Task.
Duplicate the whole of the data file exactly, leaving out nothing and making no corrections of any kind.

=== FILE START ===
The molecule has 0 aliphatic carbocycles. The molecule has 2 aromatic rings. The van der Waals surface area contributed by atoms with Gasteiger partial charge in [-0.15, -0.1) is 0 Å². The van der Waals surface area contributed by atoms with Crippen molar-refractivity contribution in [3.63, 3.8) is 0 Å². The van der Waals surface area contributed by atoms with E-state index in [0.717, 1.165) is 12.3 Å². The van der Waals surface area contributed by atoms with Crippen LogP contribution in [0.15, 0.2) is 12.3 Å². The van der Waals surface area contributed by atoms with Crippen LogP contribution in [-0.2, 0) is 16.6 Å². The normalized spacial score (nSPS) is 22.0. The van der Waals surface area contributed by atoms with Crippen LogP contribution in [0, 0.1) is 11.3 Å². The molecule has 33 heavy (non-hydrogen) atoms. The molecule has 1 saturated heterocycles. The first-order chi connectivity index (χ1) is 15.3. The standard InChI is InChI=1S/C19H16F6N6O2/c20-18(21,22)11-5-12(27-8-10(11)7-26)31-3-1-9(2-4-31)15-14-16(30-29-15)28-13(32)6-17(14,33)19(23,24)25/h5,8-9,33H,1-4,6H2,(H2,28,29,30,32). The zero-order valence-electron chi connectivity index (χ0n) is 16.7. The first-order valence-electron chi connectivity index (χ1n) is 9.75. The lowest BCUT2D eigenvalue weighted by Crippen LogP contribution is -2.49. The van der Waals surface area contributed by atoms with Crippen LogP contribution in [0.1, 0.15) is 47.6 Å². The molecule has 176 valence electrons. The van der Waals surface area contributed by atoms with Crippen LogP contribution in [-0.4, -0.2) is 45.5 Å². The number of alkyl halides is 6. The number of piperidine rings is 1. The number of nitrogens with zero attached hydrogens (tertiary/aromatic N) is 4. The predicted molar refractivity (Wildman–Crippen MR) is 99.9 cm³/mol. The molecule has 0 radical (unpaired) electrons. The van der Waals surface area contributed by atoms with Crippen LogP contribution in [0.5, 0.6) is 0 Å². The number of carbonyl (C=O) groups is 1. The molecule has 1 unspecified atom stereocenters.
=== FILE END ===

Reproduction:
The molecule has 0 aliphatic carbocycles. The molecule has 2 aromatic rings. The van der Waals surface area contributed by atoms with Gasteiger partial charge in [-0.15, -0.1) is 0 Å². The van der Waals surface area contributed by atoms with Crippen molar-refractivity contribution in [3.63, 3.8) is 0 Å². The van der Waals surface area contributed by atoms with E-state index in [0.717, 1.165) is 12.3 Å². The van der Waals surface area contributed by atoms with Crippen LogP contribution in [0.15, 0.2) is 12.3 Å². The van der Waals surface area contributed by atoms with Crippen LogP contribution in [-0.2, 0) is 16.6 Å². The normalized spacial score (nSPS) is 22.0. The van der Waals surface area contributed by atoms with Crippen LogP contribution in [0, 0.1) is 11.3 Å². The molecule has 33 heavy (non-hydrogen) atoms. The molecule has 1 saturated heterocycles. The first-order chi connectivity index (χ1) is 15.3. The standard InChI is InChI=1S/C19H16F6N6O2/c20-18(21,22)11-5-12(27-8-10(11)7-26)31-3-1-9(2-4-31)15-14-16(30-29-15)28-13(32)6-17(14,33)19(23,24)25/h5,8-9,33H,1-4,6H2,(H2,28,29,30,32). The zero-order valence-electron chi connectivity index (χ0n) is 16.7. The first-order valence-electron chi connectivity index (χ1n) is 9.75. The lowest BCUT2D eigenvalue weighted by Crippen LogP contribution is -2.49. The van der Waals surface area contributed by atoms with Crippen LogP contribution in [0.1, 0.15) is 47.6 Å². The molecule has 176 valence electrons. The van der Waals surface area contributed by atoms with Crippen LogP contribution in [-0.4, -0.2) is 45.5 Å². The number of alkyl halides is 6. The number of piperidine rings is 1. The number of nitrogens with zero attached hydrogens (tertiary/aromatic N) is 4. The predicted molar refractivity (Wildman–Crippen MR) is 99.9 cm³/mol. The molecule has 0 radical (unpaired) electrons. The van der Waals surface area contributed by atoms with Crippen LogP contribution in [0.5, 0.6) is 0 Å². The number of carbonyl (C=O) groups is 1. The molecule has 1 unspecified atom stereocenters.